Tonight, for the second time in the history of my marriage, I spend the night alone. In about an hour, Tim's flight to Texas will leave, and while he's busy training for his fancy new internship, I'll be spending three more days with people I don't know, in a town I've seen twice before, in a state I've never lived in, completely alone.
Tim's aunt and uncle are nice, good people. I won't go without food and shelter. It's just that I'm suddenly realizing that I don't feel comfortable asking for anything from these people to whom I must be nothing but an occupied room. It doesn't help that this morning I woke up ill—unable to see my hubby off at the "light rail" station—and feel like a total slob holed up in this little room wearing yesterday's sweatpants.
At least tomorrow I get to move into our new apartment—if I can find it. I suppose I'll figure it out in the end, and somehow I'll lug the ridiculously heavy bags and boxes that fill the entire back of the car into a new strange place, where I can at least be alone in my aloneness.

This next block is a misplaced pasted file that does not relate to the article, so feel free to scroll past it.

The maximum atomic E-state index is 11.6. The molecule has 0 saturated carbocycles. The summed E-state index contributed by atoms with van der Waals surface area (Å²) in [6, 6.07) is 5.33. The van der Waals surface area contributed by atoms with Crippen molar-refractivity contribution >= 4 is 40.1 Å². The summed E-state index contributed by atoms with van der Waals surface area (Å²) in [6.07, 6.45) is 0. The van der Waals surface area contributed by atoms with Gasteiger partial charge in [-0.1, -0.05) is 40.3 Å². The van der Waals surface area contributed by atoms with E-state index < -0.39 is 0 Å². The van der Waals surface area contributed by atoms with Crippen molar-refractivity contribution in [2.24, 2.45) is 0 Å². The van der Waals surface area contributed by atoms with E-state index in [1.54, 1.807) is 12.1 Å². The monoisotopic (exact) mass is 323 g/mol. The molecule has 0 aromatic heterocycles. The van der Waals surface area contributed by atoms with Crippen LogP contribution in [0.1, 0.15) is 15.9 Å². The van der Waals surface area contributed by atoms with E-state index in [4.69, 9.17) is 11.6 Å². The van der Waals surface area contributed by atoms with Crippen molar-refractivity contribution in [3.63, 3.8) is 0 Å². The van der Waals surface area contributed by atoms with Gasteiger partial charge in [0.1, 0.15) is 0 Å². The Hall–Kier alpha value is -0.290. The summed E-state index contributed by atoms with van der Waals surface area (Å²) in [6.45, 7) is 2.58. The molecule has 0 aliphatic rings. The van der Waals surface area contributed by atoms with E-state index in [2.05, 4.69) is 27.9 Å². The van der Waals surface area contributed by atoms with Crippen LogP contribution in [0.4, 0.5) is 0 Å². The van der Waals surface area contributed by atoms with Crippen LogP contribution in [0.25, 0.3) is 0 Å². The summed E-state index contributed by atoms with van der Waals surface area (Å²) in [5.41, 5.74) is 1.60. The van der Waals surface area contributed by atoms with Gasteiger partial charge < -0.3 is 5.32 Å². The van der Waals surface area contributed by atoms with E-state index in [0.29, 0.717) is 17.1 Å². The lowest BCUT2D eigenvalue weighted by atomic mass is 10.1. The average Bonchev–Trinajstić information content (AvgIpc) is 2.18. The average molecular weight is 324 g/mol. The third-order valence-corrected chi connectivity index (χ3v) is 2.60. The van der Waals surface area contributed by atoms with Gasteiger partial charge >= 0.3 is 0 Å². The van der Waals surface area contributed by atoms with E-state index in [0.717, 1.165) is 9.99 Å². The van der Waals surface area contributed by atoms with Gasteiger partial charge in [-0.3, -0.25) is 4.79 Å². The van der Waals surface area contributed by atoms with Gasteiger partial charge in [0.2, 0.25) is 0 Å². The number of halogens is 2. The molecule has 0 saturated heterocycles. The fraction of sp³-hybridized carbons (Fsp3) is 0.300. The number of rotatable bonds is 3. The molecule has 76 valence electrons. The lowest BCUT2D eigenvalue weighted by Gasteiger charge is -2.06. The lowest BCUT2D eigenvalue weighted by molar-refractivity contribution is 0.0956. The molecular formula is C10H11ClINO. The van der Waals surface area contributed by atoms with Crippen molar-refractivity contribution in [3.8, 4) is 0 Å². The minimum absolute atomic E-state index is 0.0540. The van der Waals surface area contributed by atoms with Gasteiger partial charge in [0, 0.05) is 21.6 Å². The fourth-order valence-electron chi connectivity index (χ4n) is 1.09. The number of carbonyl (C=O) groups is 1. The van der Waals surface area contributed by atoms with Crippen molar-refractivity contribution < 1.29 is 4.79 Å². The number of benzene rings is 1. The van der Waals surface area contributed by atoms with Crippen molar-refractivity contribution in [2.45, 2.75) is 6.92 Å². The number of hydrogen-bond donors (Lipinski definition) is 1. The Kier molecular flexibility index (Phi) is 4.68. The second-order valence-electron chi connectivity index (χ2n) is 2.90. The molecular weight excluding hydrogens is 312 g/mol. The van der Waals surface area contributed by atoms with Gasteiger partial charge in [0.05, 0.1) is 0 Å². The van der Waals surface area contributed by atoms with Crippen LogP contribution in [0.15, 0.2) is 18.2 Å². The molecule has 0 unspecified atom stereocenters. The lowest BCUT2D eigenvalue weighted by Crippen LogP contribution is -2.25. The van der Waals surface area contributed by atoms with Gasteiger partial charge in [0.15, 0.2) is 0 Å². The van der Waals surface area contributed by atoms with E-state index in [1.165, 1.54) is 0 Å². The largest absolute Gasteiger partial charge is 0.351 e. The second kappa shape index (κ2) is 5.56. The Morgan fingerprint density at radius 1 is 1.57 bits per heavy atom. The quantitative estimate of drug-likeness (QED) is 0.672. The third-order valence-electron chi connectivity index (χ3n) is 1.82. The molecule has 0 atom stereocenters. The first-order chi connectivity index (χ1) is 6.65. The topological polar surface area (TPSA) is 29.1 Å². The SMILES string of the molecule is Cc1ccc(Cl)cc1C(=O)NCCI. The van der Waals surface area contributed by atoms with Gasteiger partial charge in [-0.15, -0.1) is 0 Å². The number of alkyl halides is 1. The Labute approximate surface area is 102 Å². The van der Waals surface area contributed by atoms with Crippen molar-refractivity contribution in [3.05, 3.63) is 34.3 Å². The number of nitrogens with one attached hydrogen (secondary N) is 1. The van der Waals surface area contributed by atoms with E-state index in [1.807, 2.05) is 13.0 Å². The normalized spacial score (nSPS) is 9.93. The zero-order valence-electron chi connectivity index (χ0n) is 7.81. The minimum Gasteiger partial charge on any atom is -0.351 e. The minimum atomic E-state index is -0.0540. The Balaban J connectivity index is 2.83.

I can't help but think how much more I would like to be alone in Europe. I just graduated from college. Shouldn't I now be backpacking through France, using my 200-level, half-forgotten vocabulary to find the Louvre? I feel like I've made a good choice in a choose-your-own-adventure book, but now none of the options take me to the Tower of London.
Where to next? The more I think about it, the more I feel far too young and immature to have children. Hormones and the "everyone's doing it" mentality really do a number on a 22-year-old girl who's lived in Provo far too long. I see my friends getting pregnant (no, not the act itself, you dolt) and something in me cries out for receiving blankets and nursery furniture of my own, as realistic as I am about the not-so-charming reality of raising children.
I'm left to waste away my best childbearing years working. As a writer. AH! The phone.